Whether it was my first work on childhood, or with nuns in Cambodia, I have always approached the Other by trying to question the constant pain of this world. Similarly, in the book “Seul l’air”, I questioned what we call Africa, trying to show each place I journeyed through in a unique way. The photographic act is always built by a gradual permeation of the subject and its environment with a sort of restraint. In addition, I devote special attention to the resulting proof, because it is the culmination of that ongoing discussion I have with myself. A need to feel, to think, and to say. That’s what I’m doing today in South Africa".

Born in Paris in 1967, Laurence Leblanc took courses at a very young age in design and in painting, as well as undergoing training in engraving at the "Ecole des Arts décoratifs du Louvre". She finally chose photography and made her debut in 1993, with a project on the DAL association ( Droit au Logement - The right to accommodation ) and a collaboration with the artist Peter Gabriel.

Then she broached the theme of childhood, using out-of-focus dreamlike images in black and white, and a long meditation on time and memory. Essentially, this work is set "in countries where memories have been forgotten, deliberately obliterated, as in Cambodia. How do all these children live with the terrible memories and traces of so many massacres?" She decided to confront the gestures of childhood, to use photography to understand and reconstruct the reality of these country where the incomprehension of the past, nigtmares and evidence of great horrors are omnipresent.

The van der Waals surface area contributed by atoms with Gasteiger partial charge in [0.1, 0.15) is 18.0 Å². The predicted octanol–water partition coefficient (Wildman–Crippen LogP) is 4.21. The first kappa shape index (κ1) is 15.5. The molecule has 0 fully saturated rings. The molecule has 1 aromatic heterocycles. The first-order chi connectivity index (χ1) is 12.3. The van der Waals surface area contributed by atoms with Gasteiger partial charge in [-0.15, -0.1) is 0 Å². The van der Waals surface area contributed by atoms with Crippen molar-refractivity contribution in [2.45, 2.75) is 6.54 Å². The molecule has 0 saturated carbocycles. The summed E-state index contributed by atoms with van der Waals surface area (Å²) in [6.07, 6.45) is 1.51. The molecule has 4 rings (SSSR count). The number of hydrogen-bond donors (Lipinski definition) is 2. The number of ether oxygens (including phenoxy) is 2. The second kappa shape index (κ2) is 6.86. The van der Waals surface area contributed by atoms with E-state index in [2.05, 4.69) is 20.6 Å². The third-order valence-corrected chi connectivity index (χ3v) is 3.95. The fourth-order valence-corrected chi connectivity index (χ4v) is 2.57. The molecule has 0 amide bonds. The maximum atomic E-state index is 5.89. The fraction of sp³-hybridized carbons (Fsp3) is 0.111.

Laurence leblanc does not testify, she interprets. The gestures she portrays are sometimes joyful and the children's games in the pictures are full of tension and suffering. Her account creates a painful yet dreamlike world inhabited by tiny, innocent phantoms which seem to want to emerge and break free from a nigtmare.

Winner in 2000 of the "Villa Medicis Hors-les-Murs" prize for her project in Cambodia, she has received other several awards, including that of the foundation HSBC pour la photographie en 2003.